Offshore wind farms: grids and gridlock

Should the United States ever build offshore wind farms, researchers have proposed a way to get the most consistent bang for the blade.
Written by Melissa Mahony, Contributor

As offshore wind farms, such as Cape Wind, continue to be stalled off our nation's coastlines, a new study creates a strategy for gleaning the most energy from them—should they ever come online.

The research, published today in the Proceedings of the National Academy of Sciences, suggests that building a grid for wind turbines at sea could increase the reliability of the renewable power.

For five years, the researchers monitored wind patterns at 11 stations between Maine and Florida. Given the wind speeds observed, they estimated how much power a five-megawatt turbine would generate at each site at each hour, if it existed. The scientists, from University of Delaware and Stony Brook University, also took into account the area's seasonal wind fluctuations.

What they discovered is every location had the expected highs and lows of wind energy production. But after they simulated a grid connecting these hypothetical wind farms, overall energy flow became more consistent. While energy output went up and down, not once did it hit zero.

In a statement, Brian Colle of Stony Brook University describes one wind farm arrangement that he thinks would work well:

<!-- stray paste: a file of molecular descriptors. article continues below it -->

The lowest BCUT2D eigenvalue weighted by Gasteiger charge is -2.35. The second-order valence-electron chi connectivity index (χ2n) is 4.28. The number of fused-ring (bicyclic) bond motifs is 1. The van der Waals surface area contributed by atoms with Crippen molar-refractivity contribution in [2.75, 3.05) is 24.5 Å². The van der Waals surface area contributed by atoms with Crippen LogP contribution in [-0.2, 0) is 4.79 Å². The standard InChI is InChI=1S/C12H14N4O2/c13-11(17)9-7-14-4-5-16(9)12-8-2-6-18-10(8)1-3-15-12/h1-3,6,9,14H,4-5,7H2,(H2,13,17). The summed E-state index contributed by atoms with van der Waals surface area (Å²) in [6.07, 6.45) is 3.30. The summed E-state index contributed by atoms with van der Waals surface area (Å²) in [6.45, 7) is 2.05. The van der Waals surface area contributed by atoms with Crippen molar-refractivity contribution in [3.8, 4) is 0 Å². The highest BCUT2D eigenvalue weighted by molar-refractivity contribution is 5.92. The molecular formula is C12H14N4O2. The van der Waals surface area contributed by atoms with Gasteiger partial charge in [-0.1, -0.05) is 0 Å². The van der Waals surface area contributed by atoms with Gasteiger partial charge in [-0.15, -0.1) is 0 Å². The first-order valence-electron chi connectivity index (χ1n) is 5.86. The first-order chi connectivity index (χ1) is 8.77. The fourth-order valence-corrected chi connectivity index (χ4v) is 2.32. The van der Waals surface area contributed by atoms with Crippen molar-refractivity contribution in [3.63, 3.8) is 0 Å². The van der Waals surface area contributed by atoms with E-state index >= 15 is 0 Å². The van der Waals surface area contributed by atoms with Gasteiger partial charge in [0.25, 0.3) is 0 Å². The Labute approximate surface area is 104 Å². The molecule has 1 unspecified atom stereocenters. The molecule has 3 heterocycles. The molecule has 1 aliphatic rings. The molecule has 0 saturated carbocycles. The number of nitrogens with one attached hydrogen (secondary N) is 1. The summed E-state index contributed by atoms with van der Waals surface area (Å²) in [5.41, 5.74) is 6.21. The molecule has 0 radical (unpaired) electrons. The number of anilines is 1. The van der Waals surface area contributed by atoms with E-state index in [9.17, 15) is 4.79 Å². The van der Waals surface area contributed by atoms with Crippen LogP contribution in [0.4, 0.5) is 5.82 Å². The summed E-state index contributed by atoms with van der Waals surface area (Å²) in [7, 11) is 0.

A north-south transmission geometry fits nicely with the storm track that shifts northward or southward along the U.S. East Coast on a weekly or seasonal time scale. Because then at any one time a high or low pressure system is likely to be producing wind (and thus power) somewhere along the coast.”

Non-hypothetical wind farms, however, have been facing many obstacles in their path to construction.

Two potential offshore wind projects in New England experienced setbacks last week. On Tuesday, Rhode Island's Public Utilities Commission ruled the proposed purchasing price for electricity from a proposed 8 turbines off of Block Island was too high (at 24.4 cents/kilowatt-hour). Despite strong support from the state's governor, the commisioners deemed it "commercially unreasonable".

On Friday, a federal advisory panel urged the U.S. Interior Department to stop the Cape Wind project off Massachusett's Cape Cod. Opposed by historical preservation, cultural and tourism societies, this $1 billion project would have 130 turbines capturing the wind above Nantucket Sound.

Interior Secretary Ken Salazar, however, does not have to heed the panel's request. Further, blocking an offshore wind project in the same week they green-light offshore drilling would be an interesting move for the Obama Administration.

This post was originally published on Smartplanet.com

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